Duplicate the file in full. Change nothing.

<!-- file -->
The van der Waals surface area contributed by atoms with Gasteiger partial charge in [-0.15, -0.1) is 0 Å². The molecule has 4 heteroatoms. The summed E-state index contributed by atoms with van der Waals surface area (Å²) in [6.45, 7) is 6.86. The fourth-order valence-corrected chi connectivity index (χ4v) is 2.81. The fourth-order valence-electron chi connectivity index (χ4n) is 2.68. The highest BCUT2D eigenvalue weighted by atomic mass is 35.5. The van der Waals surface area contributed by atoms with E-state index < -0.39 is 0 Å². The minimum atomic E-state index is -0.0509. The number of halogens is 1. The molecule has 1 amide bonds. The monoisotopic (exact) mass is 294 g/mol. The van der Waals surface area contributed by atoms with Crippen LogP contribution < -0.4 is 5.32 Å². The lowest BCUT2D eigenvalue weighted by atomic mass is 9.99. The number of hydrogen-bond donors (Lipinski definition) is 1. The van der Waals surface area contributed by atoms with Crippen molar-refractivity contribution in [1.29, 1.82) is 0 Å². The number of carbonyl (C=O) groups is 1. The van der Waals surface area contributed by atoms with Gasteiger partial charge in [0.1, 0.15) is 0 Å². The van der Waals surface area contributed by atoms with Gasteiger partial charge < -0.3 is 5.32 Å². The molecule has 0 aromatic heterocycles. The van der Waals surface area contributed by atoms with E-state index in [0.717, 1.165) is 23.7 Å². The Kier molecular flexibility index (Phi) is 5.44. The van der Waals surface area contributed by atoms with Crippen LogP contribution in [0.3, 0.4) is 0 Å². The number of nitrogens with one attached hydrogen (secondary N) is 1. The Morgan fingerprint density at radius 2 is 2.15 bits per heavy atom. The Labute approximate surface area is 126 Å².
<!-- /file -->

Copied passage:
The van der Waals surface area contributed by atoms with Gasteiger partial charge in [-0.15, -0.1) is 0 Å². The molecule has 4 heteroatoms. The summed E-state index contributed by atoms with van der Waals surface area (Å²) in [6.45, 7) is 6.86. The fourth-order valence-corrected chi connectivity index (χ4v) is 2.81. The fourth-order valence-electron chi connectivity index (χ4n) is 2.68. The highest BCUT2D eigenvalue weighted by atomic mass is 35.5. The van der Waals surface area contributed by atoms with E-state index < -0.39 is 0 Å². The minimum atomic E-state index is -0.0509. The number of halogens is 1. The molecule has 1 amide bonds. The monoisotopic (exact) mass is 294 g/mol. The van der Waals surface area contributed by atoms with Crippen LogP contribution < -0.4 is 5.32 Å². The lowest BCUT2D eigenvalue weighted by atomic mass is 9.99. The number of hydrogen-bond donors (Lipinski definition) is 1. The van der Waals surface area contributed by atoms with Crippen molar-refractivity contribution in [1.29, 1.82) is 0 Å². The number of carbonyl (C=O) groups is 1. The van der Waals surface area contributed by atoms with Gasteiger partial charge in [0.1, 0.15) is 0 Å². The van der Waals surface area contributed by atoms with Gasteiger partial charge < -0.3 is 5.32 Å². The molecule has 0 aromatic heterocycles. The van der Waals surface area contributed by atoms with E-state index in [0.717, 1.165) is 23.7 Å². The Kier molecular flexibility index (Phi) is 5.44. The van der Waals surface area contributed by atoms with Crippen LogP contribution in [0.3, 0.4) is 0 Å². The number of nitrogens with one attached hydrogen (secondary N) is 1. The Morgan fingerprint density at radius 2 is 2.15 bits per heavy atom. The Labute approximate surface area is 126 Å².